Knowledge is a vital asset, especially in today’s information society. But it really only has true value in practice if you can organize, manage, and use it efficiently and effectively. Knowledge management is one of the best ways to transform knowledge into tangible results and create added value for your organization.
So, what’s Knowledge Management?
In order to define the term ‘Knowledge Management’ (KM), we first need to understand fully what we mean by ‘knowledge’. We often use the words ‘knowledge’ and ‘information’ interchangeably, but knowledge is actually far more. Factors such as attitude, skills, and experience also play a role in someone’s knowledge level. Knowledge is therefore more akin to a sum total of our traits and abilities as humans.
KM is a process that focuses on creating, managing, sharing, and using all the knowledge and information available within an organization. View it as cultivating and nurturing your ‘intellectual capital’.
Yet KM is also a multidisciplinary process that focuses on purposefully deploying knowledge as a tool for boosting productivity and achieving an organization’s goals. It will help your operational processes run more smoothly, efficiently, and effectively.
What’s more, KM is an important tool within ‘learning organizations’ for implementing continuous improvement.
KM works on three levels:
Examples of KM systems
KM is a process that you can shape in one of several ways. A current, modern‑day example is the customer relationship management (CRM) system – a platform that allows you to record and maintain information about your customers and business partners, such as buying behavior, purchases, frequency, inventory, needs, and requirements. CRMs also foster collaboration between teams and departments, as information is stored centrally and made available to everyone who needs to access it.
The knowledge base (KB) is another example of a clearly structured, well-managed, and easily accessible KM system. A good KB also makes it possible to regularly share and evaluate knowledge.
KM’s benefits to companies
Companies benefit from KM in many ways:
- Knowledge management prevents ‘silos’ from forming. You may find that a lot of your company’s knowledge is concentrated within a small, select group of employees. All well and good, assuming they remain loyal to your organization, but what if they were to leave or take on a new role? They’d leave a ‘hole’ that wouldn’t be easy to fill.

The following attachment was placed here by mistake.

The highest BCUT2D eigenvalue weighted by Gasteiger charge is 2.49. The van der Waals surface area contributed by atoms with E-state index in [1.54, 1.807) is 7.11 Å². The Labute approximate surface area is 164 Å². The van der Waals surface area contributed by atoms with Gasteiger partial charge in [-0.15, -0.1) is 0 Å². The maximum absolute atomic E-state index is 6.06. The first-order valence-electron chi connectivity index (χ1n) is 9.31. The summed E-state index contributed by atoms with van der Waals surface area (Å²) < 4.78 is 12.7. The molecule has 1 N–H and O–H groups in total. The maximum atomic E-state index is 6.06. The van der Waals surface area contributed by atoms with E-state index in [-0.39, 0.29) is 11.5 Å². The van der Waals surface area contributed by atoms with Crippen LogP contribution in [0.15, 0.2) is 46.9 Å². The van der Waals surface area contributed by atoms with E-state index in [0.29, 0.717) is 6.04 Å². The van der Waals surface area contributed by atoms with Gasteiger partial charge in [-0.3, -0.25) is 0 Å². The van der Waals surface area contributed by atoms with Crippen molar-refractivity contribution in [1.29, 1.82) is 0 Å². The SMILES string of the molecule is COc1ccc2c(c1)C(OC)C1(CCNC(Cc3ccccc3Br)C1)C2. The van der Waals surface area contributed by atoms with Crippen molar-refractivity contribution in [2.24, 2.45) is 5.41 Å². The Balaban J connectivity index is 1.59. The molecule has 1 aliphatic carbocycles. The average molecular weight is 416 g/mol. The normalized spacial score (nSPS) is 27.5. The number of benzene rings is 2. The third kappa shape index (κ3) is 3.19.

- Organizations rely on increasingly complex products, services, and development processes. Surviving in our dynamic, digital age is virtually impossible without capable employees and a corresponding system for documenting their knowledge.
- Nowadays, it’s often mandatory for companies to maintain certain knowledge in-house in order to qualify or comply with certification requirements and standards. A prime example is the ISO system of standards, which many companies have adopted and which demand proper process documentation.
- Larger organizations often have offices or facilities spread around the world. In such cases, KM provides a way to share knowledge more easily between individual sites. This is one way to standardize and harmonize processes and quality levels.
- KM helps employees acquire and hone new and existing skills and competences.
- KM improves learning results because it encourages employees to put their newly acquired knowledge into practice right away.
- KM gives organizations a competitive advantage because it relies on your employees’ collective knowledge, which is generally both highly practical and relevant to developments within your sector. What’s more, it becomes much easier to respond to new requirements or changing market conditions.
- Generally speaking, diehard professionals are crazy about ‘knowledge’. They have a hunger for continuous professional development that can only be sated if you’re continually collecting and sharing relevant knowledge. By paying particular attention to KM you can often boost motivation, expertise, and versatility, too!